Budget ambitious but doable: ICAB | The Daily Star
12:00 AM, June 14, 2020 / LAST MODIFIED: 01:03 AM, June 14, 2020

Budget ambitious but doable: ICAB

The proposed budget is ambitious and challenging because of the coronavirus pandemic but the government would be able to implement it, according to the Institute of Chartered Accountants Bangladesh (ICAB).

Finance Minister AHM Mustafa Kamal has presented a Tk 568,000 crore timely and large budget for the next fiscal year, said Muhammad Farooq, president of the ICAB, during a virtual media briefing yesterday.

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"The implementation of the proposed budget would be difficult but it is not impossible," the president said. 

The main challenge would be achieving the revenue generation target and getting private investment due to the shrinking aggregate demand amid the raging pandemic, the association said.

The finance minister's endeavour to boost private investment and create employments is welcoming, Farooq said, while reading out a written speech during the briefing.

The finance minister talked about widening the government's reliance on the domestic sources in FY21 in order to meet the budget deficit. 

Kamal has proposed to borrow Tk 84,983 crore from the banking sector to finance the deficit budget.

In the current fiscal year, the government has borrowed from the banking sector nearly double the amount it originally targeted. Similarly, the target on bank borrowing would overshoot as the fiscal year progresses, said Farooq.

"Because of the government's reliance on the banking sector, the private sector may be deprived of adequate financing. However, if the government spends the money properly for the development sector, the money would come back to the private sector through money circulation."

The government needs to boost economic activities in order to mitigate the impacts of the Covid-19 on the economy and create jobs for the unemployed populace, he said. 

"So, we are not looking at the reliance on the banking sector for loans negatively subject to the implementation capacity."

A structural change in the budget compared to traditional budgets in the time of the crisis is noticeable, he said.

The health sector has been given the utmost importance and the agriculture sector has been given the second most importance with a view to ensuring food security during and after the pandemic. 

A huge portion of the population have lost jobs because of the long general holiday and lockdown and slid below the poverty line. "The additional allocation in the budget to provide social safety net to this group of people is logical," Farooq said.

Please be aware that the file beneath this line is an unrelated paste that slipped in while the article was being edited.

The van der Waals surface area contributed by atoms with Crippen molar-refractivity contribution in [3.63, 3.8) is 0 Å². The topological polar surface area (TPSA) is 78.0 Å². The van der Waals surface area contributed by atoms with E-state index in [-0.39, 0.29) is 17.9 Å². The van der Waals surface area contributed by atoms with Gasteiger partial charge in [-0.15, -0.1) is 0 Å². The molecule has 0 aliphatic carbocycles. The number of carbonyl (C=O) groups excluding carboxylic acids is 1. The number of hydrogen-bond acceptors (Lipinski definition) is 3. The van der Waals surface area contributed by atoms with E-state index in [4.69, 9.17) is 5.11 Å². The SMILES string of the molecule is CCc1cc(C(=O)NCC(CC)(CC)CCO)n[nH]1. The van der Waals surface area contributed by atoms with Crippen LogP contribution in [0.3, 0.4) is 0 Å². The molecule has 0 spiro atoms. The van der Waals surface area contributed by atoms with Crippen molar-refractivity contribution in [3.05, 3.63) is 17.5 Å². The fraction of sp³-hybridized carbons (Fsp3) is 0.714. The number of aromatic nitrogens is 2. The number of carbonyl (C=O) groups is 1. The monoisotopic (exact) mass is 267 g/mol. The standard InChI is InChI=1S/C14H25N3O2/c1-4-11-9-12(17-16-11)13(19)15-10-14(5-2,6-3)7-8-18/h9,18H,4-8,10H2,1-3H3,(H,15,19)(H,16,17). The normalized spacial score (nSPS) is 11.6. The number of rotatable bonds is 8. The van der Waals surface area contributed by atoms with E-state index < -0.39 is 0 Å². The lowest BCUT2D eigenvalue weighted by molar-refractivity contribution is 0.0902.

The increase of tax-free income threshold and introduction of a new 5 per cent slab would reduce the tax burden for the marginal taxpayers to some extent, he said. 

Similarly, the cut in the corporate tax rate, which is one of the highest in South Asia, would give some relief to the companies that have been affected economically by the pandemic. 

The ICAB called for bringing down the tax at source for the professionals from 10.12 per cent to 8 per cent.

Cutting the advance tax at the import stage on raw materials used in local manufacturing industries to 4 per cent from 5 per cent is a business-friendly initiative, the ICAB said.

Attaining the revenue collection target would be a major challenge because trade, commerce, industries, import, export and services have all been affected severely by the covid-19, said Md Humayun Kabir, a former president of the ICAB.

"budget financing will be a major challenge."

The government's attention will be diverted to the health and social safety net sectors in FY21 because of the pandemic, so the supervision and monitoring of the development sector would be hit, according to Kabir.

The association found rationality in widening the areas of investment for undisclosed income in view of the current unusual situation, he said.

"However, it is expected that this extraordinary measure will not be continued beyond the stipulated year."

In order to curb the trade under-invoicing, the provision for imposition of penalty at 50 per cent is a laudable move, the ICAB said.

However, it will require judicious application of law at field level so that normal business transactions are not arbitrarily valued for imposition of such penalty, it added.

Setting an 8.2 per cent GDP growth target is puzzling to many as demand is shrinking, said Kabir. "It sounds unrealistic."

The finance minister's proposal to increase the deposit to 20 per cent from 10 per cent on disputed tax amount before filing an appeal with the Appellate Tribunal and the Appellate Commissionerate would increase the cost of businesses, said Snehasish Barua, a member of the institute.

Parveen Mahmud, a former president of the ICAB, and Md Shahadat Hossain, a Council member of the ICAB, also spoke.


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